The Consumer Finance Association has set up an independent body to oversee standards in the payday lending market and appointed former Banking Code Standards Board chief executive Seymour Fortescue as chairman.
The Short-term Lending Compliance Board is responsible for supervising a monitoring and compliance programme that includes auditing of payday lenders through KPMG and monitoring standards and enforcing the CFA’s code of practice, introduced in November.
It will work to identify gaps and deficiencies in the code that could lead to consumer detriment and advocate change in relation to new regulatory developments and emerging issues.
The SLCB will have the power to sanction lenders for non-compliance including public naming and shaming, possible expulsion from the CFA and referral to the Office of Fair Trading and, from 2014, the Financial Conduct Authority.
Fortescue is supported on the panel by lawyer and financial regulation expert Robert Rosenberg and consumer advocate Nick Lord.
The body will oversee any lender that applies for CFA membership.
Consumer Finance Association chief executive Russell Hamblin-Boone says: “We have responded to criticism of the payday industry by setting up this new independent panel to ensure that lenders signed-up to the CFA’s code meet their commitments and deliver and exceed the standards of service that consumers get in other areas of financial services.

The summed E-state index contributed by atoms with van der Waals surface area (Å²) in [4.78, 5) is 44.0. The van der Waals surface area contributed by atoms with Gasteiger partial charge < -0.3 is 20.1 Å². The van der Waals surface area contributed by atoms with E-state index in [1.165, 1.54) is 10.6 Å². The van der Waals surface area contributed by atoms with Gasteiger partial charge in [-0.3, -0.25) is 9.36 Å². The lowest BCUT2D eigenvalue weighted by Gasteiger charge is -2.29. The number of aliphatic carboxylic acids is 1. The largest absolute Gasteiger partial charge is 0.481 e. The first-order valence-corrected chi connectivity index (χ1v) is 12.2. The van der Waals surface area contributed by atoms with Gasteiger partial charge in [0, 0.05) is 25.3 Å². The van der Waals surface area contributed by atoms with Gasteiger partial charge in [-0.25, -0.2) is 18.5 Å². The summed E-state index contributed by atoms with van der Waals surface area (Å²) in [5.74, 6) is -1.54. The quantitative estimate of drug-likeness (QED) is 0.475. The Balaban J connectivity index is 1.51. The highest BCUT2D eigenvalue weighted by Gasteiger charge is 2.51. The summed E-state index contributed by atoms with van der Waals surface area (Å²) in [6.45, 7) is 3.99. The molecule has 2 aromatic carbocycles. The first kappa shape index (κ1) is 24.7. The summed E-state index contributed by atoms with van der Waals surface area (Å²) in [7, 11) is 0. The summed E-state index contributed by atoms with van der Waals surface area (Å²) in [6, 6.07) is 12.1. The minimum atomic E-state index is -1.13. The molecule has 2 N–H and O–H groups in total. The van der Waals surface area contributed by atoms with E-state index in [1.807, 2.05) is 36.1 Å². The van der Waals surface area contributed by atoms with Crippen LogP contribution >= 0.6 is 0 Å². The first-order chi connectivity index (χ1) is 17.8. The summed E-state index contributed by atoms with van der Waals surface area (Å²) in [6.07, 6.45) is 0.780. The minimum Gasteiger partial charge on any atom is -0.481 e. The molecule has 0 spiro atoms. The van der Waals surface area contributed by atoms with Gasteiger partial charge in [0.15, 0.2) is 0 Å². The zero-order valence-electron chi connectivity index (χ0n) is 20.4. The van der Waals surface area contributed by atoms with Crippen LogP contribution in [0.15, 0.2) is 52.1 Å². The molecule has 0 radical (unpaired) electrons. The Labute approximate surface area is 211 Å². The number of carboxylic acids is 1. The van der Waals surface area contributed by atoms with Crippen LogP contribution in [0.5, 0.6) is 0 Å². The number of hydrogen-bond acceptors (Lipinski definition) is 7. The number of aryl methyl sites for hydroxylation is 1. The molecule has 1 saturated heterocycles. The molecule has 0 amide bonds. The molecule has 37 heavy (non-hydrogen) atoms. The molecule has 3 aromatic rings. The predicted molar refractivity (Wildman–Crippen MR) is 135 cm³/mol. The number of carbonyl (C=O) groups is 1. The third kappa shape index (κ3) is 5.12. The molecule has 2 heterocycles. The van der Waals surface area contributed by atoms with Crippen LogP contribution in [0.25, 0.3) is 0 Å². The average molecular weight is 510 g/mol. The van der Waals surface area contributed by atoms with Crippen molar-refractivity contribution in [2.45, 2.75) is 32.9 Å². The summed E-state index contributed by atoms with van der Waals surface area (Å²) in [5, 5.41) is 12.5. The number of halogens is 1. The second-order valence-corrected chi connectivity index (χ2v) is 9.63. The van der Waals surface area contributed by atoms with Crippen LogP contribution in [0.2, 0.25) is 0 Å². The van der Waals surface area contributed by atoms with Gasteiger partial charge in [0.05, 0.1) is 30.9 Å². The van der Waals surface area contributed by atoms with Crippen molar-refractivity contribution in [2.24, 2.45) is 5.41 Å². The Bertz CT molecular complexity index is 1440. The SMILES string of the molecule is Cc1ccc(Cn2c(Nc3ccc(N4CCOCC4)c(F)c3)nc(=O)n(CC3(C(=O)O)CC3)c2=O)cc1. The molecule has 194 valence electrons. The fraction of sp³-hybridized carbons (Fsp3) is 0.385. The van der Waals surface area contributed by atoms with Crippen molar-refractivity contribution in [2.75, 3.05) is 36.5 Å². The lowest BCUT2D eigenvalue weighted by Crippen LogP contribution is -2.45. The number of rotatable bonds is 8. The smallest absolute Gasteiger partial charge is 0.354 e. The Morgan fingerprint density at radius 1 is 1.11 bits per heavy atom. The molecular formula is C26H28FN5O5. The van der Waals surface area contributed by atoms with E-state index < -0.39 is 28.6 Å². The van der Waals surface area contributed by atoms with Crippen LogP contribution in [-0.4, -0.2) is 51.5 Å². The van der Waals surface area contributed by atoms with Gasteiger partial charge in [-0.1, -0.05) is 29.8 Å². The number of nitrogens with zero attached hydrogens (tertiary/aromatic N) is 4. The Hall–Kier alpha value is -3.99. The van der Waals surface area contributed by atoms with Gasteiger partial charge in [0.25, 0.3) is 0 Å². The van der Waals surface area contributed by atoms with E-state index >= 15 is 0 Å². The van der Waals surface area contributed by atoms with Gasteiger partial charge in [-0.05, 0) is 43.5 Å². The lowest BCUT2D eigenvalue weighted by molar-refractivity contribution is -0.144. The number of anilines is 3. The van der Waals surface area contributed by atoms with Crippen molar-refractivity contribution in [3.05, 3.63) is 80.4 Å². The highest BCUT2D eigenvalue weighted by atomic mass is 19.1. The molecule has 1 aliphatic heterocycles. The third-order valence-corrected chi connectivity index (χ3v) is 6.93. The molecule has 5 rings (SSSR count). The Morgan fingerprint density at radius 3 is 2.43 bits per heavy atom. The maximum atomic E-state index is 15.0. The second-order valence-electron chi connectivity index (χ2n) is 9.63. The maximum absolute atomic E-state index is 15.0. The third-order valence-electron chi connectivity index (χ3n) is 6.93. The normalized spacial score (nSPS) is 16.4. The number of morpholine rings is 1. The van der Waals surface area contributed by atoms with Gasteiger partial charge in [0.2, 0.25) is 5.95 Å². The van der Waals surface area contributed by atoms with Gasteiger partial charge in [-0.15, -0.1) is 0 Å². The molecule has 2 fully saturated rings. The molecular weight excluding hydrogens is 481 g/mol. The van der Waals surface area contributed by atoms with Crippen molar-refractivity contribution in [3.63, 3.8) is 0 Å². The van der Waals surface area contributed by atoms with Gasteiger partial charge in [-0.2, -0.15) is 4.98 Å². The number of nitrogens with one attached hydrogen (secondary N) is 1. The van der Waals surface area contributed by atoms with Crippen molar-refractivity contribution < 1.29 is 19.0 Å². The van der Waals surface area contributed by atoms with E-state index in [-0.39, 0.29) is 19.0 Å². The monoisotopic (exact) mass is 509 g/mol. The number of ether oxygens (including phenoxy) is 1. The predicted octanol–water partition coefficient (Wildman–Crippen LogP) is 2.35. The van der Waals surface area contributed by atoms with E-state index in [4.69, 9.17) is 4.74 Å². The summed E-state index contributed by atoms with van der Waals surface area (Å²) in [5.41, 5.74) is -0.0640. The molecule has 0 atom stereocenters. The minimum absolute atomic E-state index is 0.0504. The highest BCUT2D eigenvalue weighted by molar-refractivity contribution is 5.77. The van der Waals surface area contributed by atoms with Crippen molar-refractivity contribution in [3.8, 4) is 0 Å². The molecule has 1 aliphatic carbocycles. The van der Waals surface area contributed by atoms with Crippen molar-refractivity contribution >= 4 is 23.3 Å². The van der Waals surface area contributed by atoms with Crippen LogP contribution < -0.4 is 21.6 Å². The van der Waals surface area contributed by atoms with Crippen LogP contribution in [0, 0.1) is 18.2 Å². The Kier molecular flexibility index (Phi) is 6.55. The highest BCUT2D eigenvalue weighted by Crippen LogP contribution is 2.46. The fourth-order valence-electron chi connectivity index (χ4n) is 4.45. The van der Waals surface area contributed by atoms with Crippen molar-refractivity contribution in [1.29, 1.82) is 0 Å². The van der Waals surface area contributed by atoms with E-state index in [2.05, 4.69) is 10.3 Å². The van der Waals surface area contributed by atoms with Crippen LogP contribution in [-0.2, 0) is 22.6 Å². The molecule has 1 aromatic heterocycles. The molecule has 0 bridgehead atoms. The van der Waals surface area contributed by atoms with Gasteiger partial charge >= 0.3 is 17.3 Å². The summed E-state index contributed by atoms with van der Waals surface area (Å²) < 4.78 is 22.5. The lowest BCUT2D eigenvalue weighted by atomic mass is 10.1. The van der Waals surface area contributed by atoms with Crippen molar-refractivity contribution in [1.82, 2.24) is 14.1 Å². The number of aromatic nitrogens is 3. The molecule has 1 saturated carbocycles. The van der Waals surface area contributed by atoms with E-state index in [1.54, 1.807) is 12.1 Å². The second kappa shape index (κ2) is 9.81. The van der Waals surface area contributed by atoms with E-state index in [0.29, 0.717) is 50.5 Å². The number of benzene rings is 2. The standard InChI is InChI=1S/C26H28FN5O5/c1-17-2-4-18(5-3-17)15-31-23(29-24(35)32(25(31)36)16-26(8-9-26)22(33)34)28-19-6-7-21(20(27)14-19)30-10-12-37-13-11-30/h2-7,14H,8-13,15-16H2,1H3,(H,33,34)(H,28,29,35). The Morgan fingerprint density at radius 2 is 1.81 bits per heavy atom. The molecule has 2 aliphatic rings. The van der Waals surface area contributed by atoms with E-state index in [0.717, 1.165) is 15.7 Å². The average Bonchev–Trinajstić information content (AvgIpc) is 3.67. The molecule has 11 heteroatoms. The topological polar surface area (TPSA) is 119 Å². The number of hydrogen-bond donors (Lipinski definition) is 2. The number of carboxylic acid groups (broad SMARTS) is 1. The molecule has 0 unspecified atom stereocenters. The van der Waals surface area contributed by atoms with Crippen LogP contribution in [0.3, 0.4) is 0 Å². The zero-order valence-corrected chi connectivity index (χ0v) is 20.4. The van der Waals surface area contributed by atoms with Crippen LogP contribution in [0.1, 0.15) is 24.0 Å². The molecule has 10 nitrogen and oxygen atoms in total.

“Concerns about aspects of the payday industry are well documented. We have listened and we have acted.”
Fortescue says: “The Short-term Lending Compliance Board will have a zero tolerance approach to bad practice and will be using all of its powers, whenever required, to ensure the CFA’s members are measuring up to the Association’s code and that consumers are getting the protection they deserve. We shall pay particular attention to issues such as proper credit appraisal, preventing repetitive borrowing, transparency of charges and fair treatment of customers in financial difficulties.”